Mercedes set to buy into Brawn GP

Ben Tusting

Mar 5, 2008
Brawn GP's Formula 1 future is poised for a major boost, with Mercedes-Benz close to a deal to take equity in the team. With the world championship leaders already having secured sponsorship funding for the next few years, as revealed by AUTOSPORT last month, the team's outlook now looks even better following discussions with the German car manufacturer.

Reports first emerged about the plans this morning in The Daily Telegraph, and sources have confirmed to AUTOSPORT that talks are at an advanced stage for the car company to take a shareholding in the team.
It comes on the back of Mercedes-Benz's increased profile as a customer engine supplier over the past season - with the team set to provide power-units to McLaren, Force India, Brawn and, perhaps, Red Bull Racing in 2010.
The move is not, however, an attempt by Mercedes-Benz to move away from its long-standing commitment to partner McLaren - and it is instead believed to be part of the car manufacturer's attempt to increase its presence in F1.
A McLaren spokesman told AUTOSPORT that the team had no qualms about Mercedes-Benz's plans for expanding its involvement with its rivals in the sport.

"Mercedes-Benz's engine supply contract with McLaren is a very long-standing one - it's in its 15th consecutive year, in fact - and it will continue to run for many years to come," said the spokesman.
"However, we're supportive of our partner's plans regarding engine supply of other teams in Formula 1, and we were delighted earlier this year that a Mercedes-Benz engine supply deal was able to be done with Brawn, thereby saving that team from likely extinction.

"Force India, too, has blossomed as a result of its engine supply/engineering consultancy collaboration with Mercedes-Benz and McLaren - as Giancarlo Fisichella's impressive second place in the recent Belgian Grand Prix showed all too clearly.

"Both McLaren and Mercedes-Benz remain extremely satisfied with our Formula 1 collaboration, which has netted three drivers' world championships and one constructors' world championship as well as dozens of grand prix victories.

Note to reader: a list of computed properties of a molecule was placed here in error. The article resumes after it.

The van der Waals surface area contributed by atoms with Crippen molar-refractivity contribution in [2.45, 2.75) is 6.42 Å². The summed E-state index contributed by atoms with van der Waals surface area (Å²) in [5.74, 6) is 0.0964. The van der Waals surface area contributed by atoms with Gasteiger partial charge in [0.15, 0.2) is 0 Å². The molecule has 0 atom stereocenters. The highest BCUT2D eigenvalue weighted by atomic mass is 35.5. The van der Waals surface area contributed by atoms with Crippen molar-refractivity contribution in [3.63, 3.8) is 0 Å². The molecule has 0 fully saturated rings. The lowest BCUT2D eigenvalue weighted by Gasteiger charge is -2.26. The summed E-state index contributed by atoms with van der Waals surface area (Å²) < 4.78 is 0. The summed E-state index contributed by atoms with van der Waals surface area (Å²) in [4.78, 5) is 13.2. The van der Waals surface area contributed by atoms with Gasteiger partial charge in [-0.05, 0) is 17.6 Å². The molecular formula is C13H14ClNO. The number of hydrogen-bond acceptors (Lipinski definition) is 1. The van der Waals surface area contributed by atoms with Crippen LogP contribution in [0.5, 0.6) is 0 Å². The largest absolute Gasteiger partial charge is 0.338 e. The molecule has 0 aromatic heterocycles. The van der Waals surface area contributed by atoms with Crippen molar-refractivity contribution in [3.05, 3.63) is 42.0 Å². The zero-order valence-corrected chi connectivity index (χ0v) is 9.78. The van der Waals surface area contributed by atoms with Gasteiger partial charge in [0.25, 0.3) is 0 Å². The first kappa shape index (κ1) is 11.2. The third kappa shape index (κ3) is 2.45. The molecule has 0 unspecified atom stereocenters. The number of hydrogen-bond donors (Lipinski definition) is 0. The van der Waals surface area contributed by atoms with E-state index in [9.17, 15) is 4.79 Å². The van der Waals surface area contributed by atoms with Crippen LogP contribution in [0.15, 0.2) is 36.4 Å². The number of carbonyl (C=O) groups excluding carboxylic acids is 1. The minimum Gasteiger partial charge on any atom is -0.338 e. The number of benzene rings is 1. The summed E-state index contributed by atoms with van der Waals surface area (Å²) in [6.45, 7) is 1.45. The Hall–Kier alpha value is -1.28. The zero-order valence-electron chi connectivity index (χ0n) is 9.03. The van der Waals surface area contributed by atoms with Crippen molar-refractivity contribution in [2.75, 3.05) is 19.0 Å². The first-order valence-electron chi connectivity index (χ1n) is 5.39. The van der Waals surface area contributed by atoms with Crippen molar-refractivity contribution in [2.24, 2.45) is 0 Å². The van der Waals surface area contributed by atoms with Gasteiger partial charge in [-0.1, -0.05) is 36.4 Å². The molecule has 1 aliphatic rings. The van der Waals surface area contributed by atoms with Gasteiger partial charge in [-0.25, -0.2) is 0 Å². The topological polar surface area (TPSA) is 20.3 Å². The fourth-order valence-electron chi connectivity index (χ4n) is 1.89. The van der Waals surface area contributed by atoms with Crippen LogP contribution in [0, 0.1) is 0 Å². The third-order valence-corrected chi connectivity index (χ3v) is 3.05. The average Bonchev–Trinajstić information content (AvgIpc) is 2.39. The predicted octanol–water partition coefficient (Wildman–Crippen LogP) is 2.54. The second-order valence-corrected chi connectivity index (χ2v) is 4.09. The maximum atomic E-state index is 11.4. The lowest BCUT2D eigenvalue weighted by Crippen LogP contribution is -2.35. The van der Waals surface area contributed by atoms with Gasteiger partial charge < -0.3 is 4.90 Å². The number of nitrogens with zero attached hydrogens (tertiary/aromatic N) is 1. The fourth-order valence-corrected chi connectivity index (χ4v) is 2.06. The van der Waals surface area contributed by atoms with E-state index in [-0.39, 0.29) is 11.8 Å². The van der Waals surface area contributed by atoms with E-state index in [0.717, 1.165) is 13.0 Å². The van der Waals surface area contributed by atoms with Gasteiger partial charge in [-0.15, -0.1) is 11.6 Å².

"As ever, we'll be aiming to add to that win tally together at this weekend's Italian Grand Prix - although we never under-estimate our opposition and the competition will undoubtedly be tough."
Mercedes-Benz itself denied that the plan was for a full-blown buyout of Brawn, but did not rule out an equity-type deal.

"It's our policy not to comment on rumours and we want to point out that we have longstanding contracts with McLaren," a spokesperson for the company told The Daily Telegraph.
Mercedes-Benz is poised to confirm its engine plans for 2010 at the Italian Grand Prix, although there is fresh uncertainty now surrounding whether or not Red Bull Racing will make the switch from Renault to Mercedes-Benz.
Although the deal had appeared to be all but done in recent weeks, sources suggest that the contract has not yet been signed - and it is not impossible that the team could actually stick with its current partner for another year.
Williams is looking at changing its engine supply deal for next year, having asked Toyota to be released from its contract, and had been expected to switch to Renault. However, there remains a chance the Grove-based outfit could be in the running for a Mercedes-Benz deal if Red Bull Racing opts not to take it.

Wow this is very big news

Richard Kay

Aug 14, 2008
Good news for Brawn indeed.

Do you think they are perhaps trying to cement their position in light of Max's ideas about a standard engine and the return to F1 of Cosworth?

Kevin Watts

Jun 28, 2008
Good news for Brawn indeed though I'd like to see a complete buyout of either McLaren or Brawn and have a 'Team Mercedes Benz' rather than have an engine supplier have a stake in two teams. I'm uncomfortable with the way Red Bull have run what is effectively an 'A' and 'B' team and I don't like the idea of any engine supplier having such a considerable stake in two teams, its one thing to be an engine supplier but to have a stake like this in a team is not good, the FA wouldn't allow two premiership teams to do this kind of thing for example. Needless to say if this was Ferrari we'd have the usual suspects crawling out of the woodwork to denounce the move.